The lacrimal gland of the eye secretes a major component of tears, yet surprisingly little is still understood about the signaling pathways that activate lacrimal gland secretions. The most current knowledge of how purinergic receptors affect the function of the lacrimal gland and interact with neurotransmitters is presented in a review article published in the Journal of Ocular Pharmacology and Therapeutics.
Robin Hodges and Darlene Dartt, Schepens Eye Research Institute/Massachusetts Eye and Ear and Harvard Medical School, Boston, MA are coauthors of the article entitled "Signaling Pathways of Purinergic Receptors and Their Interactions with Cholinergic and Adrenergic Pathways in the Lacrimal Gland." They discuss and interpret recent research findings on the signaling pathways activated by the purinergic receptors present on the lacrimal gland. Other key topics include the regulation of lacrimal gland secretion, the potential role this regulatory activity could play in normal and pathological responses of the lacrimal gland, and mechanisms of crosstalk between purinergic and other types of receptors.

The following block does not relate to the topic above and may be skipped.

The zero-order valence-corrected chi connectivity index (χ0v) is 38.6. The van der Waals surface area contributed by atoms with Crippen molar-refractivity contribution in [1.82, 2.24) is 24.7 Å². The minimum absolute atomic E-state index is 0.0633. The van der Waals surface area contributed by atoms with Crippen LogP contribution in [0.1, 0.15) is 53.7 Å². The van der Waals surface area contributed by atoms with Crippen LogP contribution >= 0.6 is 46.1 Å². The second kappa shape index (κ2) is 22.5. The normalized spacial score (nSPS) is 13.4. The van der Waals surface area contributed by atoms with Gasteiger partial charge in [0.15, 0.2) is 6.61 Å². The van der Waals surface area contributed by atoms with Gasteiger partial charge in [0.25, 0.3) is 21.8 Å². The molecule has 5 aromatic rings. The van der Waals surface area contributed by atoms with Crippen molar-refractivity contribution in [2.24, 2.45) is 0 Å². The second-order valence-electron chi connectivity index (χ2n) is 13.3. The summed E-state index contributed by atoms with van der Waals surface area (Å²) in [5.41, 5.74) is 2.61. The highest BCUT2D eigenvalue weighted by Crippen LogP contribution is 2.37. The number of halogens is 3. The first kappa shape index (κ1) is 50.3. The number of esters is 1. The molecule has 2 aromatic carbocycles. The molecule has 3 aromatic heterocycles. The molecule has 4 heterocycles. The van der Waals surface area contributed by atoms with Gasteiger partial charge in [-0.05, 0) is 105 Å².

"This is a well-written, comprehensive review that nicely summarizes a complex and important area of research relevant to dry-eye disease," says Editor-in-Chief W. Daniel Stamer, PhD, Joseph A. C. Wadsworth Professor of Ophthalmology and Professor of Biomedical Engineering, Duke University, Durham, NC.
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Robin R. Hodges et al. Signaling Pathways of Purinergic Receptors and Their Interactions with Cholinergic and Adrenergic Pathways in the Lacrimal Gland, Journal of Ocular Pharmacology and Therapeutics (2016). DOI: 10.1089/jop.2016.0008